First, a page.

Hocus Pocus with Paul Kieve
Pokla Theatre, Wimbledon
5th June, 2010
Music by Daniel Kieve
Reviewed by Ian Kleable
Paul Kieve is best known as a magical adviser but his role as magic consultant on the film Harry Potter and the Prisoner of Azkaban led him into writing the book Hocus Pocus. He has now taken some ideas from the book and transformed them into a stage show.
The format is relatively straightforward. Paul talks about a number of magicians, including The Great Lafayette, David Devant, Servais Le Roy and Chung Ling Soo, tells anecdotes about them, shows animated slides on a screen as illustrations and then performs a trick which is related to the performers in some way. Sometimes, as in the case of Robert Harbinís Zig-Zag, the connection is very direct and historically accurate; other times, as in The Great Alexanderís Slate Trick, perhaps less so. Not that the latter matters one iota from the laypersonís perspective.
What is particularly impressive is the range of magic genre that Paul does: a number of illusions, assisted by Alexis Terry, are done both silently (including the original Okito version of the Shadow Box and a very fooling vertical levitation from Paulís own repertoire) and talking through them (the aforementioned Zig-Zag); an excellent zombie is underscored by one of several pieces of original live music composed and played by his brother Daniel; and there are routines (chop cup and bending mirror, which was one of the Ďstand-outsí, amongst them) with more conventional patter. He even branches out into rhyme with the Chinese Sticks.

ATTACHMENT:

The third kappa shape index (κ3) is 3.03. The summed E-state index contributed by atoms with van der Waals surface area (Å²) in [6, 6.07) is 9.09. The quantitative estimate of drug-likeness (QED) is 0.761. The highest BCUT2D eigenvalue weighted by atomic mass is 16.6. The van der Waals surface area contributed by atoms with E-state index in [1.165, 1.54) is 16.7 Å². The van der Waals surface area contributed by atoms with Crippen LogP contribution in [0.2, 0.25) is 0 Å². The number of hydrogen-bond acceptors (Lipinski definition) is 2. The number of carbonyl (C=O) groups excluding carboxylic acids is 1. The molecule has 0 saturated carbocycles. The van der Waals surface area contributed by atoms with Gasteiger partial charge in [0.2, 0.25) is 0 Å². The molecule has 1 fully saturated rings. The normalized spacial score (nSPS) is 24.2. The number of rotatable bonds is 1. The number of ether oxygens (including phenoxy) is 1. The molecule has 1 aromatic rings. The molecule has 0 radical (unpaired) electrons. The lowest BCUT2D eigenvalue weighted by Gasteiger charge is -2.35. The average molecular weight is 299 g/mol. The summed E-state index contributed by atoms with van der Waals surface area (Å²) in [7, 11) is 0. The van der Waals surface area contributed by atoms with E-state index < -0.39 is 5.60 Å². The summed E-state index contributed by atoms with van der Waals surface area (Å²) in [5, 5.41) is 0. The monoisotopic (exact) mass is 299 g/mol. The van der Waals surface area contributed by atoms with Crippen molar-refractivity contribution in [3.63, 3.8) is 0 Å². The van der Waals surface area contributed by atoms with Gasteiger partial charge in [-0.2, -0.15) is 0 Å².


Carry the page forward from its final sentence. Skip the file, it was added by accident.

There are some nice touches which might even fool knowledgeable magicians. An effect of pouring water into three tumblers placed on top of one another, in which the top, the bottom and then middle tumbler sequentially fill up with different colour liquids, certainly puzzled me. Paul introduced this as a trick which didnít make the final edit in the Harry Potter film.
Paul isnít shy about name dropping in the show - but if Daniel Radcliffe had written the introduction to my book I would have done the same! However this actually reinforces Paulís authority and knowledge of magic generally. The full-house audience of mixed ages appreciated that they were listening to an expert and the combination of learning more about the history and background of magicians and magic tricks, whilst simultaneously being thoroughly entertained, makes this uniquely different from other magic shows.
© Ian Keable, June 2010